florry88 Wed 23-Jan-13 20:24:22

yip, kind of had similar experience. Please just go along with what they want to do, I know its annoying but I know from experience kicking up a fuss makes things worse. I completly get where you are coming from, best of luck

MrsMushroom Wed 23-Jan-13 20:26:57

i relate to the "Where's Mum" thing at hospital. My DD2 had to have a lot of heart monitoring and when she was brand new they were going to hook her up to an ECg thing and I said I wanted to wait outside the cubicle whilst DH went in...they went shock

Like DH was a shite option.

I couldn't bear to see her on the machine that was all. She was a day old and I was still in shock.

OP you need to speak to every health pro who wants to...and fill in the forms. Just nod and smile.

aliasjoey Wed 23-Jan-13 20:28:49

Not sure why you refused to fill out the form as that will just make it worse.

And it is irrelevant that you are an 'educated, national expert'. There are plenty of cases where abuse is carried out by educated people (not accusing you of abuse, just saying they are not assesing risk based solely on your IQ level)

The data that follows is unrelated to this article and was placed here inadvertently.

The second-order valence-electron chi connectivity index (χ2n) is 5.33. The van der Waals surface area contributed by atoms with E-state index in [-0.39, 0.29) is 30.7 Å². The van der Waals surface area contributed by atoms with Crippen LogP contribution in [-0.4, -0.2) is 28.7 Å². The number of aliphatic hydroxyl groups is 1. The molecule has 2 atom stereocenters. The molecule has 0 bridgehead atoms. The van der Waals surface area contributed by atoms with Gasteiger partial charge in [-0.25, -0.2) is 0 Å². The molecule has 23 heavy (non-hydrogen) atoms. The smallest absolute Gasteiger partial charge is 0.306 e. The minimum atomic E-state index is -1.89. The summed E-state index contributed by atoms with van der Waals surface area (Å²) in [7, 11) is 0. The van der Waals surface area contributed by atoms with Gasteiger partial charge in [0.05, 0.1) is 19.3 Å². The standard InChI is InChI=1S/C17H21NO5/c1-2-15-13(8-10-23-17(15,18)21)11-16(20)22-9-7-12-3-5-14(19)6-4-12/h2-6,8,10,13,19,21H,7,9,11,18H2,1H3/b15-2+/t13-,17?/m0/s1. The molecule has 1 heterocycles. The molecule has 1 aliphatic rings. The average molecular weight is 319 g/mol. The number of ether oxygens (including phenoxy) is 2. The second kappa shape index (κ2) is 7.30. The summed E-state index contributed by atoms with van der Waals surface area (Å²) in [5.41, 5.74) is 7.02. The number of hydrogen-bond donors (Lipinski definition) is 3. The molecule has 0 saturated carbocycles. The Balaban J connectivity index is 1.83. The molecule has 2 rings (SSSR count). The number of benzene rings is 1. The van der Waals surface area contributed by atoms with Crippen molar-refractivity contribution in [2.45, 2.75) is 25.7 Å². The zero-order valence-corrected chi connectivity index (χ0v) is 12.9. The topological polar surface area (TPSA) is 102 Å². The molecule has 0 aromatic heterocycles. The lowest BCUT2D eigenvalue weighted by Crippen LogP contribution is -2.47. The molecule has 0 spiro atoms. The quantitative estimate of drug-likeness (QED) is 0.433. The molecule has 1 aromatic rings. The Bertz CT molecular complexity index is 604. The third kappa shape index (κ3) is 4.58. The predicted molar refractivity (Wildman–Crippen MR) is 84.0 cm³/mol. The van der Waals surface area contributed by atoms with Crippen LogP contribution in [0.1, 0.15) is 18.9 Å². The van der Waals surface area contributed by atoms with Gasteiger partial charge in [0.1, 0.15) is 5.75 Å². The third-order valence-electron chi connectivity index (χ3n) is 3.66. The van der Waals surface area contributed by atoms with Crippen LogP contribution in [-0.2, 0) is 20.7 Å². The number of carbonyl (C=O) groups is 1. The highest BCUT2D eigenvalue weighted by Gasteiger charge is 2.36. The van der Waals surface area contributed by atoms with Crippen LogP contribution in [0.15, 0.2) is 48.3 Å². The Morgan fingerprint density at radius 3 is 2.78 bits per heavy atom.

cory Wed 23-Jan-13 20:30:32

Wanting to health assess a child with frequent accidents isn't necessarily a criticism. It took us 7 years to find out that dd's frequent falls were caused by a connective tissue disorder. If she had had appropriate treatment earlier, she wouldn't have spent most of her pre-teens in a wheelchair. Nothing to do with my parenting, but very much worth checking out.

The "where's mum" is crap though.

Lovecat Wed 23-Jan-13 20:34:32

School nurses aren't (generally) based at schools so you wouldn't have seen them, they just cover health concerns for over 5's (HVs for under 5's) and are part of providing a joined up service.

Because of Victoria Climbie's 'aunt' lying and saying she was attending school every time she was taken into A&E, and nobody bothering checking up but instead assuming that the school would keep an eye on things, the Laming Report recommended that details of every child attendance at A&E be copied to either the School Nurse or the HV, who will then decide whether it needs taking further or not. Usually just a phone call, as others have said. Repeated admissions to A&E are taken into consideration, as are refusals to fill in forms (why on earth would you refuse to do that?).

I'm not sure what you think is flawed with the system - just because you know that there isn't a problem doesn't mean they do - they're not psychic!